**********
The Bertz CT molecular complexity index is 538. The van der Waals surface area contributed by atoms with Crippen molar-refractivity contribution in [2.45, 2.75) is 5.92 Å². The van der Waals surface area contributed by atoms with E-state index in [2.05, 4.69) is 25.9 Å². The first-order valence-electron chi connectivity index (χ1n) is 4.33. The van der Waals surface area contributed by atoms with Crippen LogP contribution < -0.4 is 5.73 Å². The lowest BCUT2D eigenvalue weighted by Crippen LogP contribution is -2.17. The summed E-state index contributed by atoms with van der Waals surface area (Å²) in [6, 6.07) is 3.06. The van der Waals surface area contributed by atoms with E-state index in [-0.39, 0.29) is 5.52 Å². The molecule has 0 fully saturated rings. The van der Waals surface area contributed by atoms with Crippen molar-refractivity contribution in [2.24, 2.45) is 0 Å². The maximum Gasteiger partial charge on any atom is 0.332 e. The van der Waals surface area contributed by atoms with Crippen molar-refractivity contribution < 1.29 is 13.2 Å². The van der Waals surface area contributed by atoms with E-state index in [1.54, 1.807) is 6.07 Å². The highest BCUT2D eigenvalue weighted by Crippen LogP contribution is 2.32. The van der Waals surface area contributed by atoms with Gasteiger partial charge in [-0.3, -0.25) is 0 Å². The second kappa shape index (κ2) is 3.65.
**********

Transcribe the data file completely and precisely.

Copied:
The Bertz CT molecular complexity index is 538. The van der Waals surface area contributed by atoms with Crippen molar-refractivity contribution in [2.45, 2.75) is 5.92 Å². The van der Waals surface area contributed by atoms with E-state index in [2.05, 4.69) is 25.9 Å². The first-order valence-electron chi connectivity index (χ1n) is 4.33. The van der Waals surface area contributed by atoms with Crippen LogP contribution < -0.4 is 5.73 Å². The lowest BCUT2D eigenvalue weighted by Crippen LogP contribution is -2.17. The summed E-state index contributed by atoms with van der Waals surface area (Å²) in [6, 6.07) is 3.06. The van der Waals surface area contributed by atoms with E-state index in [-0.39, 0.29) is 5.52 Å². The molecule has 0 fully saturated rings. The van der Waals surface area contributed by atoms with Crippen molar-refractivity contribution in [2.24, 2.45) is 0 Å². The maximum Gasteiger partial charge on any atom is 0.332 e. The van der Waals surface area contributed by atoms with Crippen molar-refractivity contribution < 1.29 is 13.2 Å². The van der Waals surface area contributed by atoms with E-state index in [1.54, 1.807) is 6.07 Å². The highest BCUT2D eigenvalue weighted by Crippen LogP contribution is 2.32. The van der Waals surface area contributed by atoms with Gasteiger partial charge in [-0.3, -0.25) is 0 Å². The second kappa shape index (κ2) is 3.65.